The University of Rochester’s Center for Emerging and Innovative Sciences (CEIS) was recently  reinstated as a New York State Center for Advanced Technology (CAT) and awarded $9.2 million in funding over 10 years.

CAT, which is supported by the New York State Division of Science, Technology and Innovation (NYSTAR), was created in 1983 to support collaborative technology research between New York’s top research universities and New York state industries. There are 15 CATs, and each CAT is designated for a period of up to ten years, thereby making the application process competitive.

CEIS has been a CAT since 1992. The recent designation enables CEIS to continue their work with Rochester researchers and New York companies with NYSTAR funding until the next renewal in 2025.

Over the last 10 years, the center has supported a diverse range of projects in optics, photonics and imaging that generated $702 million in total direct economic impact. 200 jobs were created and 239 were retained.

For companies, there are many benefits to working with CEIS. The Center matches funds for research sponsored by companies, which magnifies the impact of the research, and helps the companies become more competitive.

CEIS director Mark F. Bocko, who is also the professor and chair of electrical and computer engineering, had worked with several of the companies that collaborated with CEIS. “Before I became the director of CEIS, I did a lot of research with companies in Rochester and Buffalo area with funding from CEIS for many years.”

CEIS works primarily with regional companies, and its work has evolved due to the changes in the industries and the companies that it works with. In the earlier days of CEIS, the center collaborated with several large companies such as Kodak and Xerox, whose work generated great economic impacts in the region each year.

“We did a lot of work with Kodak,” Bocko said. “When you have a company that was the size Kodak used to be, one project can [have] a small effect, but they may sell millions of that product. So when you are working with a big company, it’s much easier to amplify your efforts because they are in much bigger markets.”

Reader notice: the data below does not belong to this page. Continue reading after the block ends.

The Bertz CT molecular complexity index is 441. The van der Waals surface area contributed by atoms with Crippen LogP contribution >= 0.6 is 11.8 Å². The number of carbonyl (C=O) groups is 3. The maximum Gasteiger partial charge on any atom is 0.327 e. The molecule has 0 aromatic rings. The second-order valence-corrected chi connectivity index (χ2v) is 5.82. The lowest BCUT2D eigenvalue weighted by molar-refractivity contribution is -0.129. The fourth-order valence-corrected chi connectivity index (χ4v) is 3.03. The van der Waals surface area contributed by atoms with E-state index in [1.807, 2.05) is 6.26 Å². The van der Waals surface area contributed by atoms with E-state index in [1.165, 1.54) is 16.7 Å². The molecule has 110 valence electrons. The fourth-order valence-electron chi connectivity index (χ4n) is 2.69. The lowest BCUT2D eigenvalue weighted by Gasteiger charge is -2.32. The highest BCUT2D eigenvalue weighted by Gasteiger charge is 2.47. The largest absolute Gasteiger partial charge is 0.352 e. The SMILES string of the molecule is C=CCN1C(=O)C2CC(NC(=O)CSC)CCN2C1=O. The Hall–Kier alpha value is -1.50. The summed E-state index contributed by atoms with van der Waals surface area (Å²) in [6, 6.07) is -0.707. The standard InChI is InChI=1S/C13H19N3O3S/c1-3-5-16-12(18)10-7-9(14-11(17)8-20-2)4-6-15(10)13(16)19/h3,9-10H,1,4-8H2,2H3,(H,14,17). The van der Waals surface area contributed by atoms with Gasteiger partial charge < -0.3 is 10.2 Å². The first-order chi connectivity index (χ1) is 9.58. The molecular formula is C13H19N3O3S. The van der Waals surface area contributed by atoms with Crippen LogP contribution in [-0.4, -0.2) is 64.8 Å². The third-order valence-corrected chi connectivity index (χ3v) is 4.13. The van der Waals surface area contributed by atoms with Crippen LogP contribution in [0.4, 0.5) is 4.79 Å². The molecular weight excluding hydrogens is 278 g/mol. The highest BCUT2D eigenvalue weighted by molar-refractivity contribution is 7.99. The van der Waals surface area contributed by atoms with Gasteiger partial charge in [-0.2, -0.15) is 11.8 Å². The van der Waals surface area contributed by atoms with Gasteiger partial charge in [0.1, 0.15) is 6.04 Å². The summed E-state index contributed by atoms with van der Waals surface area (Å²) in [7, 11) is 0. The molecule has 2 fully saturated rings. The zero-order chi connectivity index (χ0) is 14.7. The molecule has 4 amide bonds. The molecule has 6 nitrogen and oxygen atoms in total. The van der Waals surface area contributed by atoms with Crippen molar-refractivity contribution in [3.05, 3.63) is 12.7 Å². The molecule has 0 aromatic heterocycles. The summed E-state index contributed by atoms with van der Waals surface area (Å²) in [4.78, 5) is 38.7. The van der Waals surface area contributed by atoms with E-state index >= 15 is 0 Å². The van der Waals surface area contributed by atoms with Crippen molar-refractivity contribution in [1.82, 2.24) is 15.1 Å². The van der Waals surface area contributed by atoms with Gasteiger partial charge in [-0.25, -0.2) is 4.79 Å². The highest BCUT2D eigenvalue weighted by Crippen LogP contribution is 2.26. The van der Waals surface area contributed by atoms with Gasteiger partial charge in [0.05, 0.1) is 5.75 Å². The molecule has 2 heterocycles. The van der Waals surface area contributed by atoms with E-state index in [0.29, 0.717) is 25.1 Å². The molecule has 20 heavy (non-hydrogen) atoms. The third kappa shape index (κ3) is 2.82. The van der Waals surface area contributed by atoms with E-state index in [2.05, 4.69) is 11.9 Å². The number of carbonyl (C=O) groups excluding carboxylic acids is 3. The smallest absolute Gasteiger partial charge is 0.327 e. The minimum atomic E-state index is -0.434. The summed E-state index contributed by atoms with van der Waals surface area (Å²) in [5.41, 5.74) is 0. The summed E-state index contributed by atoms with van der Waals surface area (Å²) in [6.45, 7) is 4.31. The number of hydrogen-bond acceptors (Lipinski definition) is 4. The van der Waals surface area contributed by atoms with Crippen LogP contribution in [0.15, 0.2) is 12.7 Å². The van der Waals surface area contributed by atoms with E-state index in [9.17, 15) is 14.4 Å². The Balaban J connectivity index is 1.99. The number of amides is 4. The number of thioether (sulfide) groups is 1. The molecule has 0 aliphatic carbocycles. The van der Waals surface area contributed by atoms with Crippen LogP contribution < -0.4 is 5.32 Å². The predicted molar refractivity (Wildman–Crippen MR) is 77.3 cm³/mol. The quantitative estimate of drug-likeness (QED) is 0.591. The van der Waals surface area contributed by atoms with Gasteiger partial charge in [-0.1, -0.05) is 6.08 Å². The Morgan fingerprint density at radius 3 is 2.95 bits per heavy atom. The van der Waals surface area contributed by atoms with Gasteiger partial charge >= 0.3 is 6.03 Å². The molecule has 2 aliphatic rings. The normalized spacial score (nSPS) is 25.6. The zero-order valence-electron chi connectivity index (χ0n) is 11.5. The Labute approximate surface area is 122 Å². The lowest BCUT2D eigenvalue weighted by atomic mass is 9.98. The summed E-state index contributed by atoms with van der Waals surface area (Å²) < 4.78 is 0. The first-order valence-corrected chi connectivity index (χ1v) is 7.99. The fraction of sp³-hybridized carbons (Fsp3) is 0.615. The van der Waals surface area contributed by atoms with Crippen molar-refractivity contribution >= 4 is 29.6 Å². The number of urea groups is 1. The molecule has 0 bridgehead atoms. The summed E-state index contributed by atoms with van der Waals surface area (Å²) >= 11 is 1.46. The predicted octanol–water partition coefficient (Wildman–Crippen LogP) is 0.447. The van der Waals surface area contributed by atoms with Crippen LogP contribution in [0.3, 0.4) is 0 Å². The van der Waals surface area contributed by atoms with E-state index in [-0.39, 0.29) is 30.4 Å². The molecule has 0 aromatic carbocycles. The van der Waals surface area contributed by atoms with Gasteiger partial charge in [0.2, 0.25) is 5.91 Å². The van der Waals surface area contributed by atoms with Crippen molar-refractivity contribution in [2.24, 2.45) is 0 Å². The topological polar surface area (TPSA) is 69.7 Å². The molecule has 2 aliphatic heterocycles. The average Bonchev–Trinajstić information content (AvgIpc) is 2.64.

In recent years, with the downsizing of Kodax and Xerox and other changes in the region, the Center now works with mostly small and medium sized companies. In response to the diversification in the region, the Center has also expanded its support of projects in areas such as biomedical engineering, energy and electronics.

Bocko said that the researchers are “throughout the school and many of them are at the Rochester Institute of Technology (RIT) too. It’s people from all across engineering, chemistry, physics. Approximately 20-30% of the researchers the center has supported are at RIT.”

For 20 years, NYSTAR was the sole source of funding. “At the most of it was approximately $2 million, but around 2010, it has been [$920,000],” said Paul Ballentine, the executive director of CEIS who joined the center in 2010.  “Now [$920,000] is not a lot of money for all that we are doing.”

In 2012, CEIS began to pursue and apply funding from federal agencies. The federal grants the Center receives are used for similar things as the New York State grant but allow CEIS to play a leading role in efforts in other sectors such as manufacturing.

Nevertheless, New York state remains the primary source of funding for the work of CEIS; with the renewal, CEIS will able to continue its mission of “Research + Industry = Transforming Technology.”

Other work that CEIS does to revitalize regional and state economies includes market research and analysis and the Annual University Technology Showcase. The center also offers scholarships for Optics, Photonics and Imaging Continuing Education courses; it also holds seminars, workshops and panels.

Wu is a member

of the class of 2018.

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